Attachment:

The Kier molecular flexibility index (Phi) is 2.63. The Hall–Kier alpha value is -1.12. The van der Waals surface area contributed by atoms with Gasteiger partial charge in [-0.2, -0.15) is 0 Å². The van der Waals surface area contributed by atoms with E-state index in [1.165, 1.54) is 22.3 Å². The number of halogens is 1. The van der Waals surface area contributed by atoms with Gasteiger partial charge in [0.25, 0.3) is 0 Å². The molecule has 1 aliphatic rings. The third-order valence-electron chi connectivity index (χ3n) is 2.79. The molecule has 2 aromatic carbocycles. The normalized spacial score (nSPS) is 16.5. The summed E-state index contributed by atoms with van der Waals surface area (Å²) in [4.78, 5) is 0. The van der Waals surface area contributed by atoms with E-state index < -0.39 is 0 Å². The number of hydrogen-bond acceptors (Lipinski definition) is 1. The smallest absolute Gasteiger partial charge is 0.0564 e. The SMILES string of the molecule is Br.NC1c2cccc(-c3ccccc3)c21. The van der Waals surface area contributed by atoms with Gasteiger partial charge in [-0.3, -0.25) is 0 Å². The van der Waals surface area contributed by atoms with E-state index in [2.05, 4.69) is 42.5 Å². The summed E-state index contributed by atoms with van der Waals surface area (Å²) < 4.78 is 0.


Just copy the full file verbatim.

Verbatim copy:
The Kier molecular flexibility index (Phi) is 2.63. The Hall–Kier alpha value is -1.12. The van der Waals surface area contributed by atoms with Gasteiger partial charge in [-0.2, -0.15) is 0 Å². The van der Waals surface area contributed by atoms with E-state index in [1.165, 1.54) is 22.3 Å². The number of halogens is 1. The van der Waals surface area contributed by atoms with Gasteiger partial charge in [0.25, 0.3) is 0 Å². The molecule has 1 aliphatic rings. The third-order valence-electron chi connectivity index (χ3n) is 2.79. The molecule has 2 aromatic carbocycles. The normalized spacial score (nSPS) is 16.5. The summed E-state index contributed by atoms with van der Waals surface area (Å²) in [4.78, 5) is 0. The van der Waals surface area contributed by atoms with E-state index < -0.39 is 0 Å². The number of hydrogen-bond acceptors (Lipinski definition) is 1. The smallest absolute Gasteiger partial charge is 0.0564 e. The SMILES string of the molecule is Br.NC1c2cccc(-c3ccccc3)c21. The van der Waals surface area contributed by atoms with Gasteiger partial charge in [-0.3, -0.25) is 0 Å². The van der Waals surface area contributed by atoms with E-state index in [2.05, 4.69) is 42.5 Å². The summed E-state index contributed by atoms with van der Waals surface area (Å²) < 4.78 is 0.